This week is something of a landmark in your baby’s development. Although a baby born at this stage would still need help with breathing, the lungs have matured to an extent that survival chances outside the womb are significantly better than earlier in the pregnancy.
It’s never too early to start thinking about the financial implications of maternity leave, and whether to return to work.
When you’re on maternity leave, it may be the first occasion that you haven’t worked for a long time. This change can be quite daunting, even though you know you’ll soon be busy looking after a baby. Depending on your contract, you’ll be entitled to varying amounts of pay during your maternity leave. If you’ve worked for your employer for at least 26 weeks (full or part-time) by the 15th week before your baby is due, you’ll be entitled to statutory maternity pay (SMP), an allowance set by the Government which can be paid for up to 39 weeks. You’re then entitled to a further three months of unpaid leave. This means that you could be off work for up to a year and still be able to return to your job. Some companies are more generous than others, offering a percentage of your salary during your maternity leave. Going on maternity leave may cause a significant drop in your income. You should talk to your partner about how much money will be coming in and going out and how you will manage a change in your finances.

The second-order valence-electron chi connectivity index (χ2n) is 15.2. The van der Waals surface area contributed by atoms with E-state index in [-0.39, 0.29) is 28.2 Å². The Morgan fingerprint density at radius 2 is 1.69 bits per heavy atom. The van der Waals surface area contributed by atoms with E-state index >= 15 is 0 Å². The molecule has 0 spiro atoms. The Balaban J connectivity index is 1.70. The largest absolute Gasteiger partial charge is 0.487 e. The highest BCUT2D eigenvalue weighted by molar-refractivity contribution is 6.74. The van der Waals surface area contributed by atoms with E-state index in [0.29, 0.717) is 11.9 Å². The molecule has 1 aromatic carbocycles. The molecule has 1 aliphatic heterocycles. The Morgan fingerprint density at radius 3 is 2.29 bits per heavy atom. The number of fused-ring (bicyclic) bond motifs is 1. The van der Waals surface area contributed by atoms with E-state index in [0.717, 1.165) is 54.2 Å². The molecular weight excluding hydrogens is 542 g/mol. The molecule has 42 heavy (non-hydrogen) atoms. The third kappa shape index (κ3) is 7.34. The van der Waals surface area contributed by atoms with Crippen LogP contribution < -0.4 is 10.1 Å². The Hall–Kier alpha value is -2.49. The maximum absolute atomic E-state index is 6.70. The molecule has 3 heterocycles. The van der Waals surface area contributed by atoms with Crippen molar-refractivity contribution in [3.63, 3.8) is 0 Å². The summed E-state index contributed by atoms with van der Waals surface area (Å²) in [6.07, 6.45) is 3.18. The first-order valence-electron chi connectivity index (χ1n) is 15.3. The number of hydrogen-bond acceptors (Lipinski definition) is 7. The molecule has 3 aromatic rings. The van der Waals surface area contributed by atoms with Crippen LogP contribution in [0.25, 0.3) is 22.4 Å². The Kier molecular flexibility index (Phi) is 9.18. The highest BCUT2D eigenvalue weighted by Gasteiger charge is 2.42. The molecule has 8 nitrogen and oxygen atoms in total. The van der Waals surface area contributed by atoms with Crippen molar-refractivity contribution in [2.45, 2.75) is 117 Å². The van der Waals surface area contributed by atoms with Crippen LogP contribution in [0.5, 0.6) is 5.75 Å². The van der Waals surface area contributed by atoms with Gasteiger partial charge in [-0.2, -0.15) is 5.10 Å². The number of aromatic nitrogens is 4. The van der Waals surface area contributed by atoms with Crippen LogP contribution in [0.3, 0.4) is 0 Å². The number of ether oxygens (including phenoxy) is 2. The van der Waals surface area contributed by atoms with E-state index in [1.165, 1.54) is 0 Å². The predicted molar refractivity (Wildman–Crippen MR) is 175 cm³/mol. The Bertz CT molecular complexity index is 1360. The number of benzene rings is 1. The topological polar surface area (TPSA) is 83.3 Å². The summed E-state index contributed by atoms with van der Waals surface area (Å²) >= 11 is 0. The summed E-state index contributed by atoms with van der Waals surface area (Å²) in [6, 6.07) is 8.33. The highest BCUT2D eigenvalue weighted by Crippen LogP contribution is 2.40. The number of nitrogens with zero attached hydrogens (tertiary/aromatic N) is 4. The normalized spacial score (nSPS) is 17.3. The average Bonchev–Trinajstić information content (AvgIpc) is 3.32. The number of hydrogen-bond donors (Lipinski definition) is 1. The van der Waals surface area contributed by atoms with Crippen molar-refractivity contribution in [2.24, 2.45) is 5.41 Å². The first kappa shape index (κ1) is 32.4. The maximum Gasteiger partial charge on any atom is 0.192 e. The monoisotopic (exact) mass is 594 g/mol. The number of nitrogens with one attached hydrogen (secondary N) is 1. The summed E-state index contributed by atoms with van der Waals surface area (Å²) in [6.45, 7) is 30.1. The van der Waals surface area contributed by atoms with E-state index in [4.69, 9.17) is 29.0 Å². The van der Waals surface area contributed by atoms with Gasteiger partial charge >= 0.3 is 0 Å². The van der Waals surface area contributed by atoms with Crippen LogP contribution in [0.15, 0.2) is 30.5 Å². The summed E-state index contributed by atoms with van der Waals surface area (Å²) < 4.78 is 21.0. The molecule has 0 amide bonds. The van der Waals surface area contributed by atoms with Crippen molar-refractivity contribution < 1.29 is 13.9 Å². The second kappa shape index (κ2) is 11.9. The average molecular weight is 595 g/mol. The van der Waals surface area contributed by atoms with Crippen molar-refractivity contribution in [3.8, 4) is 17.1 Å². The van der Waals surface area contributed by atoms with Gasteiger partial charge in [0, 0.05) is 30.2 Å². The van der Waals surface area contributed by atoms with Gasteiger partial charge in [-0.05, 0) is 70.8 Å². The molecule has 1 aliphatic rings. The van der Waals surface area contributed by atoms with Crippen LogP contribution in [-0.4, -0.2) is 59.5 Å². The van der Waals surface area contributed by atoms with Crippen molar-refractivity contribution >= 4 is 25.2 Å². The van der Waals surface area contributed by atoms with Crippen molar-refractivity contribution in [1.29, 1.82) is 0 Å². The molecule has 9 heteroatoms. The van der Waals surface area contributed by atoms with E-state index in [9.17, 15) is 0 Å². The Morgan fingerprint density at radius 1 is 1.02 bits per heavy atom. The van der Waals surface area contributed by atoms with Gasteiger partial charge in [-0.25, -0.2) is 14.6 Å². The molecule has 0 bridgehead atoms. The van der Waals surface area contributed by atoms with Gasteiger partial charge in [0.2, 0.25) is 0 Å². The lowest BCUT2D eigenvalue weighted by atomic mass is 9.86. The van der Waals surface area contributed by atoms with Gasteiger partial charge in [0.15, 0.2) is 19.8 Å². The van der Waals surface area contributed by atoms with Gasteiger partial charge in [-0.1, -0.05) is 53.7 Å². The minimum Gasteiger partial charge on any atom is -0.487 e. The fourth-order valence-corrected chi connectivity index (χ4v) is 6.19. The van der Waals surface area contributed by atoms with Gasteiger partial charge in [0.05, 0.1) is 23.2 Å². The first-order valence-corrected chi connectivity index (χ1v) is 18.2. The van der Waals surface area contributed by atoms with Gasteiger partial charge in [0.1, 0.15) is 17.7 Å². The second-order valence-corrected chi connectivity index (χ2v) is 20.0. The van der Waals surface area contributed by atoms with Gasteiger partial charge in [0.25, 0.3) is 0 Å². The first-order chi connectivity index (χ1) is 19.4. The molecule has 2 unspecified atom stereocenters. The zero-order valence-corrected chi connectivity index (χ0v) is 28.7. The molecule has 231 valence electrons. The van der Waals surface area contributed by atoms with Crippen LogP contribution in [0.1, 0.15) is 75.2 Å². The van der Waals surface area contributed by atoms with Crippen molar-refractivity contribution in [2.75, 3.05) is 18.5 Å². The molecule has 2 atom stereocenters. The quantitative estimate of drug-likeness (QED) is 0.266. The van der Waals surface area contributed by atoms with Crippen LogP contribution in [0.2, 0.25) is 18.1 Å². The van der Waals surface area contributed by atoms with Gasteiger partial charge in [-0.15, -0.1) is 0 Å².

Even though it’s a long way in the future, you might also start thinking about plans for working after the baby is born. You may think that you have no real option financially and have to return full time, but explore the possibilities of working more flexibly, or working part time, or from home one or two days a week. You may also want to start thinking about your childcare options.
Should you opt for disposables (use once, then throw away) or reusables (wash, dry, and use again)?
Disposable nappies are slim fitting, super absorbent, and will keep your baby dry, even overnight. However, they cost more (by some estimates, up to £1,000 per child by the time you start potty training) and there’s the landfill factor to consider. Eco-friendly nappies, however, are now available – they use no polluting bleaching agents and fewer chemicals are used to produce them.
Reusables cost less – although the initial investment is greater. They also provide a softer landing for toddlers who topple over. However, all that soaking, washing, and drying could get you down (plus there is an environmental impact). You may opt to use a nappy-laundering service each week (at a cost). Reusables need changing more often than disposables. They are slightly more difficult to put on and take off, but modern reusables are fastened with Velcro, not pins.
Using a combination of reusable nappies and disposable nappies can work well: buy the occasional pack of disposables for when you’re out and about or if you leave your baby with a babysitter, but opt for reusables the rest of the time.
Reusable nappies (left)cost less than disposables as they can be used over and over but washing and drying them is labour-intensive.Disposable nappies (right)are easy to use but more expensive.
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